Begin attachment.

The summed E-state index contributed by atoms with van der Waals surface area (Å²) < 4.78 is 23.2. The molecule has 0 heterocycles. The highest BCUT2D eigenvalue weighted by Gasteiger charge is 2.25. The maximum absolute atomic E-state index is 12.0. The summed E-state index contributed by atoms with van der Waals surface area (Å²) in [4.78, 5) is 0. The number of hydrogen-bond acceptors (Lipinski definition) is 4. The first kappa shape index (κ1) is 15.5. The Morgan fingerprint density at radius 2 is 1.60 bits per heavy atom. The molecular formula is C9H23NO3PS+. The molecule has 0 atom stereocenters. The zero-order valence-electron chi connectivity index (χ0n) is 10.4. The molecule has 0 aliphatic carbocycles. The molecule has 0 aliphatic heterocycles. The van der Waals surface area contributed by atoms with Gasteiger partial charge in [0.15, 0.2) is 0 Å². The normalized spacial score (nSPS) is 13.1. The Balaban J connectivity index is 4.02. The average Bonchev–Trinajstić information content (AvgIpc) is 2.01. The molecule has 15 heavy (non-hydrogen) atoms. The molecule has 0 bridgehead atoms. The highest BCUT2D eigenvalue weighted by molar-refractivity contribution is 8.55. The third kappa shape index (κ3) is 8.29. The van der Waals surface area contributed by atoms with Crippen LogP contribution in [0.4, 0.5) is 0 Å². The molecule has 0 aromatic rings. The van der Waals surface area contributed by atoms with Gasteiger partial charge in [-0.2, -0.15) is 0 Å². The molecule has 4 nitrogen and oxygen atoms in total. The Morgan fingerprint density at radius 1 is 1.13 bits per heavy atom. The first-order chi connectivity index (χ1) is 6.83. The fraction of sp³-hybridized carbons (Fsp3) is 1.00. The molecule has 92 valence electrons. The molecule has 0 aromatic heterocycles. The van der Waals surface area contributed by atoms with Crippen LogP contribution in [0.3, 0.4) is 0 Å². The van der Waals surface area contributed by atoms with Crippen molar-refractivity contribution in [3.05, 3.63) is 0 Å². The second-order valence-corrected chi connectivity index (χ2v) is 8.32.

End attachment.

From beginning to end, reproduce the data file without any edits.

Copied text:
The summed E-state index contributed by atoms with van der Waals surface area (Å²) < 4.78 is 23.2. The molecule has 0 heterocycles. The highest BCUT2D eigenvalue weighted by Gasteiger charge is 2.25. The maximum absolute atomic E-state index is 12.0. The summed E-state index contributed by atoms with van der Waals surface area (Å²) in [4.78, 5) is 0. The number of hydrogen-bond acceptors (Lipinski definition) is 4. The first kappa shape index (κ1) is 15.5. The Morgan fingerprint density at radius 2 is 1.60 bits per heavy atom. The molecular formula is C9H23NO3PS+. The molecule has 0 atom stereocenters. The zero-order valence-electron chi connectivity index (χ0n) is 10.4. The molecule has 0 aliphatic carbocycles. The molecule has 0 aliphatic heterocycles. The van der Waals surface area contributed by atoms with Gasteiger partial charge in [0.15, 0.2) is 0 Å². The normalized spacial score (nSPS) is 13.1. The Balaban J connectivity index is 4.02. The average Bonchev–Trinajstić information content (AvgIpc) is 2.01. The molecule has 15 heavy (non-hydrogen) atoms. The molecule has 0 bridgehead atoms. The highest BCUT2D eigenvalue weighted by molar-refractivity contribution is 8.55. The third kappa shape index (κ3) is 8.29. The van der Waals surface area contributed by atoms with Crippen LogP contribution in [0.4, 0.5) is 0 Å². The molecule has 0 aromatic rings. The van der Waals surface area contributed by atoms with Gasteiger partial charge in [-0.2, -0.15) is 0 Å². The molecule has 4 nitrogen and oxygen atoms in total. The Morgan fingerprint density at radius 1 is 1.13 bits per heavy atom. The first-order chi connectivity index (χ1) is 6.83. The fraction of sp³-hybridized carbons (Fsp3) is 1.00. The molecule has 92 valence electrons. The molecule has 0 aromatic heterocycles. The van der Waals surface area contributed by atoms with Crippen LogP contribution in [0.3, 0.4) is 0 Å². The van der Waals surface area contributed by atoms with Crippen molar-refractivity contribution in [3.05, 3.63) is 0 Å². The second-order valence-corrected chi connectivity index (χ2v) is 8.32.